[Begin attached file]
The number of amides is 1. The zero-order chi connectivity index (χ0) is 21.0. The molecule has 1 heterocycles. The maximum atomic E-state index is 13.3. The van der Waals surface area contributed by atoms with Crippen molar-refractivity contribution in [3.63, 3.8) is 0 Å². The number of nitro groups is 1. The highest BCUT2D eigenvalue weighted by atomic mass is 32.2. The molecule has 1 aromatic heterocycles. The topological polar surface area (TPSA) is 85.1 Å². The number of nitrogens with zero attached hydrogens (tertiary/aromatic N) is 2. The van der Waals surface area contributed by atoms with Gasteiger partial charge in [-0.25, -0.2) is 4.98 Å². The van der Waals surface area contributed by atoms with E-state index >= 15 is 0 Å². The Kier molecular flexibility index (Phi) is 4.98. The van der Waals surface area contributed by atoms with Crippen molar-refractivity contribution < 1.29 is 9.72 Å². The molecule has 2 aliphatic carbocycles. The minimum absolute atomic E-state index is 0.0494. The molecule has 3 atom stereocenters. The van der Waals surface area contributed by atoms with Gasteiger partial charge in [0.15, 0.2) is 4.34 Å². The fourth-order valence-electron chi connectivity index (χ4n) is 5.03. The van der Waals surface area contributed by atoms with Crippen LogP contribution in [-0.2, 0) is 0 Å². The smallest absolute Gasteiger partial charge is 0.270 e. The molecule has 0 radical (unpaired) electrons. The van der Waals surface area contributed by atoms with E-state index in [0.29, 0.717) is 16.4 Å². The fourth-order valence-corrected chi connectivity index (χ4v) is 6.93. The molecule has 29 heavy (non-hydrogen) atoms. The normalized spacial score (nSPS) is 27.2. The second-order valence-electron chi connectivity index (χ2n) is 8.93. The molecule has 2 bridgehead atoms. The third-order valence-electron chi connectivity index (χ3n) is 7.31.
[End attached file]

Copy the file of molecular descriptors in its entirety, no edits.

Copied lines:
The number of amides is 1. The zero-order chi connectivity index (χ0) is 21.0. The molecule has 1 heterocycles. The maximum atomic E-state index is 13.3. The van der Waals surface area contributed by atoms with Crippen molar-refractivity contribution in [3.63, 3.8) is 0 Å². The number of nitro groups is 1. The highest BCUT2D eigenvalue weighted by atomic mass is 32.2. The molecule has 1 aromatic heterocycles. The topological polar surface area (TPSA) is 85.1 Å². The number of nitrogens with zero attached hydrogens (tertiary/aromatic N) is 2. The van der Waals surface area contributed by atoms with Gasteiger partial charge in [-0.25, -0.2) is 4.98 Å². The van der Waals surface area contributed by atoms with E-state index >= 15 is 0 Å². The Kier molecular flexibility index (Phi) is 4.98. The van der Waals surface area contributed by atoms with Crippen molar-refractivity contribution < 1.29 is 9.72 Å². The molecule has 2 aliphatic carbocycles. The minimum absolute atomic E-state index is 0.0494. The molecule has 3 atom stereocenters. The van der Waals surface area contributed by atoms with Gasteiger partial charge in [0.15, 0.2) is 4.34 Å². The fourth-order valence-electron chi connectivity index (χ4n) is 5.03. The van der Waals surface area contributed by atoms with Crippen LogP contribution in [-0.2, 0) is 0 Å². The smallest absolute Gasteiger partial charge is 0.270 e. The molecule has 0 radical (unpaired) electrons. The van der Waals surface area contributed by atoms with E-state index in [0.29, 0.717) is 16.4 Å². The fourth-order valence-corrected chi connectivity index (χ4v) is 6.93. The molecule has 29 heavy (non-hydrogen) atoms. The normalized spacial score (nSPS) is 27.2. The second-order valence-electron chi connectivity index (χ2n) is 8.93. The molecule has 2 bridgehead atoms. The third-order valence-electron chi connectivity index (χ3n) is 7.31.